0 points
  • Daniel GoldenDaniel Golden, over 7 years ago

    Hiring a Web/Graphic designer right now. Case studies are key. Don't just show your work, show how you arrived at your conclusions.

    6 points
    • Jay WycheJay Wyche, over 7 years ago

      Excuse my ignorance but do graphic designers usually do case studies?

      0 points
    • Josiah DJosiah D, over 7 years ago

      YES. During our last hire I looked at so many portfolios that were a just a Dibbble-like collection of work.

      Knowing how someone went through the process and what role they played is huge.

      5 points
  • Ollie BarkerOllie Barker, over 7 years ago

    While I haven't been in the position of hiring anyone, I often checkout others work for inspiration.

    When I'm looking at someones portfolio I really like to see the decisions behind their work. To understand some of the choices they made and how those choices helped to shape the project.

    2 points
  • Alexei BoronnikovAlexei Boronnikov, over 7 years ago

    The very first thing I look for in a portfolio (and emails) is copywriting. Then attention to typography and system thinking.

    1 point
  • Mark McConachieMark McConachie, over 7 years ago

    Can anyone show an example of a well done case study? I am never sure how much details should be in there... although I do know that it will vary from case to case.

    1 point
  • David C, over 7 years ago

    People who don't design (and preferably code) their own sites is usually a deal breaker for me.

    1 point
    • Sjors TimmerSjors Timmer, over 7 years ago

      Could you elaborate on that a bit? For me (as someone who uses the default 2015 Wordpress theme) it's important that designers chose the tool that is best suited for the job.

      I'd much rather see someone putting their hours in a clear case study on how they make design decisions than spending these same hours doing some 'pointless' html/css work to show that they can code portfolio sites.

      0 points
  • Christian BehrensChristian Behrens, over 7 years ago

    Besides obvious things like project examples or some background info about the process, I like to look at the portfolio's execution: Layout inconsistencies and typos are a good hint that the applicant lacks an eye for detail. I've seen applications garnished with "God is in the details", riddled with typos and submitted as a 60 MB PDF download link.

    1 point
  • Aaron Charles-Rhymes, over 7 years ago

    What you said about "Hyping up school work as if it were real-world client work" Whats wrong with school work projects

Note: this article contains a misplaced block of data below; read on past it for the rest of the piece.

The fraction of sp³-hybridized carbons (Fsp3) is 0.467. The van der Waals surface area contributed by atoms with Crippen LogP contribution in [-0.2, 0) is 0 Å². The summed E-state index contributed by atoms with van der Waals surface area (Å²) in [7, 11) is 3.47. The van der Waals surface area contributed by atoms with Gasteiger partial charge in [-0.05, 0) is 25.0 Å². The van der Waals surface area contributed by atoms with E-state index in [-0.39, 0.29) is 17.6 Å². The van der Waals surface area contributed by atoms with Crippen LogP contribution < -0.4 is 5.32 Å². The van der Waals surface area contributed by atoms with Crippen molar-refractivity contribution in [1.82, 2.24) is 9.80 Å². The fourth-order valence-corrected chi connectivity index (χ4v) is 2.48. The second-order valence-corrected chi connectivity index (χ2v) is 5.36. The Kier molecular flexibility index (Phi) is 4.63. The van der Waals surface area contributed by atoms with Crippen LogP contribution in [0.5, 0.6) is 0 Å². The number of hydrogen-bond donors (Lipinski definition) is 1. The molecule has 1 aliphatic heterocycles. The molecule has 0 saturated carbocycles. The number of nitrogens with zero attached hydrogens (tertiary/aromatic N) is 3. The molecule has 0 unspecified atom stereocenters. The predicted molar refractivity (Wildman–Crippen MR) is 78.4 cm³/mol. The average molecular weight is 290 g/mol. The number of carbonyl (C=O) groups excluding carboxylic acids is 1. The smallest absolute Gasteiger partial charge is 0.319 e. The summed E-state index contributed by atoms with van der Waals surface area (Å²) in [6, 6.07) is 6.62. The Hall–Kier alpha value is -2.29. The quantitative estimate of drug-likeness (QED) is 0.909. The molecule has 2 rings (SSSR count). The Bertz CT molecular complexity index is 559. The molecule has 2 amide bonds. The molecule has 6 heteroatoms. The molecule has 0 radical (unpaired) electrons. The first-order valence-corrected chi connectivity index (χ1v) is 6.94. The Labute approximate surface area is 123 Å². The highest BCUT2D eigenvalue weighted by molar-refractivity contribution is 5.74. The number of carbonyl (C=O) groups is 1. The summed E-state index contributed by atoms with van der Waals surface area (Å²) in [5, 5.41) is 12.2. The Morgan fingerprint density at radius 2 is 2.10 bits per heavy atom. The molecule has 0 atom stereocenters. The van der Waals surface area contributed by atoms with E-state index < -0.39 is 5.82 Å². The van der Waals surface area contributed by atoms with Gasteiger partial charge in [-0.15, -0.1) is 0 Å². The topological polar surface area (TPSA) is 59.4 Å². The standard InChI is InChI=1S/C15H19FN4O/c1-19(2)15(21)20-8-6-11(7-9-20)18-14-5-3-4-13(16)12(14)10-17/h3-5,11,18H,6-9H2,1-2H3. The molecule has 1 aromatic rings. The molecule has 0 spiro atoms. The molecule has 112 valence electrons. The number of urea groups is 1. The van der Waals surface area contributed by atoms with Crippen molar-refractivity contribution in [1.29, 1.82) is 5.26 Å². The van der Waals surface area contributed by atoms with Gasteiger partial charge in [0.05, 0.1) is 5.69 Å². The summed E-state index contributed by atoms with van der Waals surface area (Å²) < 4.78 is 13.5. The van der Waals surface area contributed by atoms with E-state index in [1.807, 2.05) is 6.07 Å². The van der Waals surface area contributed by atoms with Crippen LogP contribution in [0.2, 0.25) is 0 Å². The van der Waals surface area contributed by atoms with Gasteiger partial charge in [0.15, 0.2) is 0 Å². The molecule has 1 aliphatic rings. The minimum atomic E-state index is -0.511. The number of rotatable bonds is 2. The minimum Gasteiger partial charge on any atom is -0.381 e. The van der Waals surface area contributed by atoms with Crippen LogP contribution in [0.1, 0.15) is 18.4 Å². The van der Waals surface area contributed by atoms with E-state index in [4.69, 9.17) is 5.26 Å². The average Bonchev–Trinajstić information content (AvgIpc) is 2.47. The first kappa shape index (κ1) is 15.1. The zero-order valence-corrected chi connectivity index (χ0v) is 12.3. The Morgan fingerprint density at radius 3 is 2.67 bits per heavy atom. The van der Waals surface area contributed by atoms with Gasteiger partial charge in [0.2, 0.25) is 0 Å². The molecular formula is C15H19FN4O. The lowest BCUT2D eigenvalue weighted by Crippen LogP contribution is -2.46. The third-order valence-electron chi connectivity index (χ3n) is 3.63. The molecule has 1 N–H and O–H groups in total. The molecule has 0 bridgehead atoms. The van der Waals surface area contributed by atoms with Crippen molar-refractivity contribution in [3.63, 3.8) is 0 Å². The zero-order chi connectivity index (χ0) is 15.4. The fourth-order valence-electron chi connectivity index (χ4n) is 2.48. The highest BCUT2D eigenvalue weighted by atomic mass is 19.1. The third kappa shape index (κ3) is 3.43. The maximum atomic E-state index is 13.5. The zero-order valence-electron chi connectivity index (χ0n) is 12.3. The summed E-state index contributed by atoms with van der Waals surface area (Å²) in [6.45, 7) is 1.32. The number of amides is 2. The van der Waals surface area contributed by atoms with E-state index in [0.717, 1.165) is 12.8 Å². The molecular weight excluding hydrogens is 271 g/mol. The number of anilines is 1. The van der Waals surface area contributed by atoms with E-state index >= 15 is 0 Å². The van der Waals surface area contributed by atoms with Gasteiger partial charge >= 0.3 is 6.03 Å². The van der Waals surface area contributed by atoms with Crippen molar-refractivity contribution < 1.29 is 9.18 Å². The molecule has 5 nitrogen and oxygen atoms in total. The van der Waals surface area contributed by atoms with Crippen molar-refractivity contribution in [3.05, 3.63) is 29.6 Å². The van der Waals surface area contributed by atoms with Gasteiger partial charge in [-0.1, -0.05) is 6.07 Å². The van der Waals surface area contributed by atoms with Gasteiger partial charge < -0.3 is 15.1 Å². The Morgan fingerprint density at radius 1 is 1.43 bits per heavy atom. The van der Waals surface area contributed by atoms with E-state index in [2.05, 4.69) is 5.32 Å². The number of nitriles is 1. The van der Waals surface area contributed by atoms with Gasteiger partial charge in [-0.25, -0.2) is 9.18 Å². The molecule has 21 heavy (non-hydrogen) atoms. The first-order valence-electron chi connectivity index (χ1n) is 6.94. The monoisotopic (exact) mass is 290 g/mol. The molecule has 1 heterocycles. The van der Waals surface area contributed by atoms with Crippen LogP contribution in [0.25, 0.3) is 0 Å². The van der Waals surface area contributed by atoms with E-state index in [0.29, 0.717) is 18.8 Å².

0 points
    • Daniel Fosco, over 7 years ago

      School work projects don't have the pressure and real-life constraints client-work presents. Nothing wrong about school projects, just don't try to pass them as actual client work.

      0 points
  • Robin RaszkaRobin Raszka, over 7 years ago


    0 points
  • Denis RojcykDenis Rojcyk, over 7 years ago

    Those commenting about scanning other ppl portfolios, could you elaborate on the order of information you look for?

    0 points
  • Andy LeverenzAndy Leverenz, over 7 years ago

    My biased opinion:

    • Variety
    • Attention to Detail
    • How they go about problem solving (case studies) as opposed to just some mockup of a screenshot
    • If they submit their portfolio and sound like a human in their submission
    • If they attach a resume or write more than three paragraphs in an email submission I personally won't give it the time.
    • If they have a presence (blog, dribbble, github, side projects etc..)
    0 points
  • Josiah DJosiah D, over 7 years ago

    Some sort of look at a designer's process on at least some of their projects. For example, when I see a logo I don't know if it was simply the first solution that presented itself, if the designer worked on it with a team, if the designer quickly copied an existing logo, etc

    0 points
  • Eduardo EspinozaEduardo Espinoza, over 7 years ago

    Portfolios are great but personality is better. I've been in both positions as the interviewer and interviewee. But I will say that portfolios aren't everything. I'm just ok you do the same thing as everyone else on Dribble and you coded your own site but what about how you work with teams. Fast pace environments and quick turn arounds.

    0 points
  • John Jackson, over 7 years ago

    There are a few things that I look for in a designer's portfolio.

    • Attention to detail in high fidelity mock-ups. If you feel that a specific piece is good enough to be present on your portfolio, take the time to make sure that it's pixel-perfect. The elements of your design should be consistent; if you have 12 different versions of an input box in your mock-up, I'm going to assume that 1) you don't know the importance of consistency with such things or 2) you didn't pay enough attention to notice it. Neither of which are favorable. Make sure that your colors, padding/margins, borders, etc. are clean and consistent.

    • Tell me why and how you reached a design decision. You don't have to get granular; I don't need to know your thought process behind every little thing that you do, because some things are just "it's a good design practice." Tell me why you made the big decisions, such as your flow for on-boarding new users. Also, let me know how you reached the decision; did you spend time sketching out various versions? Did you whiteboard it?

    • You have to use Sketch. OK, I'm kidding. But really...no Photoshop fanboys/girls allowed.

    0 points
  • Brian HintonBrian Hinton, over 7 years ago

    What I look for is their ability to Sketch ideas, and visualize outside of an application. Pencil before pixels is very important. I also look for the ability to write, and describe a projects challenges, why decisions were made, etc.

    0 points